“You’ll have to wait ’til after dinner.”
    “But I want candy, NOW!”
    “I understand you want candy. I don’t want candy to interfere with eating your dinner.”
    “I want candy! You’re a bad mother! You’re not my mother, I HATE you!”
    And here the mother’s behaviors move in different directions.
    Mom number one’s fear of not being liked gets tweaked, generating the reply, “Well, I suppose some candy would be OK.”
    Child number one has transitory feelings of being thrilled and powerful. He got what he wanted. However, he will not be able to trust mom and what she says, now and in the future. She betrayed herself, the rule and the child. He will begin to become somewhat aware of and frightened by his power to manipulate mom. This power is very unsettling as it’s in direct conflict with knowing he needs mom to do her best to take care of him. Over time, these inner conflicts will develop into destructive insecurities. The manipulative behavior is likely to continue, even though it is not to his benefit. Power is seductive.
    If he can’t trust mom, who can he trust? For the child, this question is beyond his ability to either clarify or answer. With his inability to resolve this, and his mother’s inability to represent clear limits, he misses out on working through an important developmental task, becoming mired in not knowing how to establish boundaries for himself and others.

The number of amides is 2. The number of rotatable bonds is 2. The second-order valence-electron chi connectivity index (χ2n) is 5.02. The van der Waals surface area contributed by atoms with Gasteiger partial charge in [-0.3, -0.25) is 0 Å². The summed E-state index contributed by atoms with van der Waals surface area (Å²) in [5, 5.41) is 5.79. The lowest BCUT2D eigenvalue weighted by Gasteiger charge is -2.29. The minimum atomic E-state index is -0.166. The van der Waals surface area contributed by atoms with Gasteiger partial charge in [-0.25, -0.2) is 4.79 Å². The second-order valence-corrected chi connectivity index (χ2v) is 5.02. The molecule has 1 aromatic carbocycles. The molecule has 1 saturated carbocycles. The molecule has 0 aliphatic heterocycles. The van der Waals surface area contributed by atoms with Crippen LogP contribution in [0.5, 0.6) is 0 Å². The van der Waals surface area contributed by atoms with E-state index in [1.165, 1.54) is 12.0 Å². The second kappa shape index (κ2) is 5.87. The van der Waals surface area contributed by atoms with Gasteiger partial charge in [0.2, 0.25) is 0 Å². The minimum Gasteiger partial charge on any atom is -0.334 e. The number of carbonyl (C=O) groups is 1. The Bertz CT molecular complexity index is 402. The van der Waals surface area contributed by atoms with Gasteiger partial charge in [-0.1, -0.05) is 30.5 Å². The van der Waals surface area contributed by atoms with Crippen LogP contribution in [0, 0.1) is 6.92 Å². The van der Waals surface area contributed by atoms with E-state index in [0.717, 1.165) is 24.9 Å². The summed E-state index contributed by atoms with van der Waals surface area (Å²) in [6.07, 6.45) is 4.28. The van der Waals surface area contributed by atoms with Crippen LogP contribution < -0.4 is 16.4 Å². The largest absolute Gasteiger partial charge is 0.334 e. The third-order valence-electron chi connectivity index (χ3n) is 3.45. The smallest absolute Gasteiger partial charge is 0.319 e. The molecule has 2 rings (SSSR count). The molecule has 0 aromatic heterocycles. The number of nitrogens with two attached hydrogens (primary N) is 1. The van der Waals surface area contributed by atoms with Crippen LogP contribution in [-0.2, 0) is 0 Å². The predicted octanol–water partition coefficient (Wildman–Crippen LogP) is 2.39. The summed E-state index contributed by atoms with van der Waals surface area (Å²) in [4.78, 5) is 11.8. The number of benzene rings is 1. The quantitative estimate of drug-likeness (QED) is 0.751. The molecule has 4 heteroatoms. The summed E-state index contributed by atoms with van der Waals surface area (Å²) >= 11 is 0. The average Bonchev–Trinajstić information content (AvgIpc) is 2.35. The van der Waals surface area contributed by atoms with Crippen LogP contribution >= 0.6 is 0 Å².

When child number two says, “I want candy. You’re a bad mother. You’re not my mother, I hate you!”
    Mom number two is likewise fearful her child won’t like her, but chooses to support the boundary and replies, “I may not be the mother you want and I may not be a very good mother, but I am the mother you have. Even though you are angry and hate me, I love you. I think eating candy before dinner is not a good idea. So, you may not have candy now.”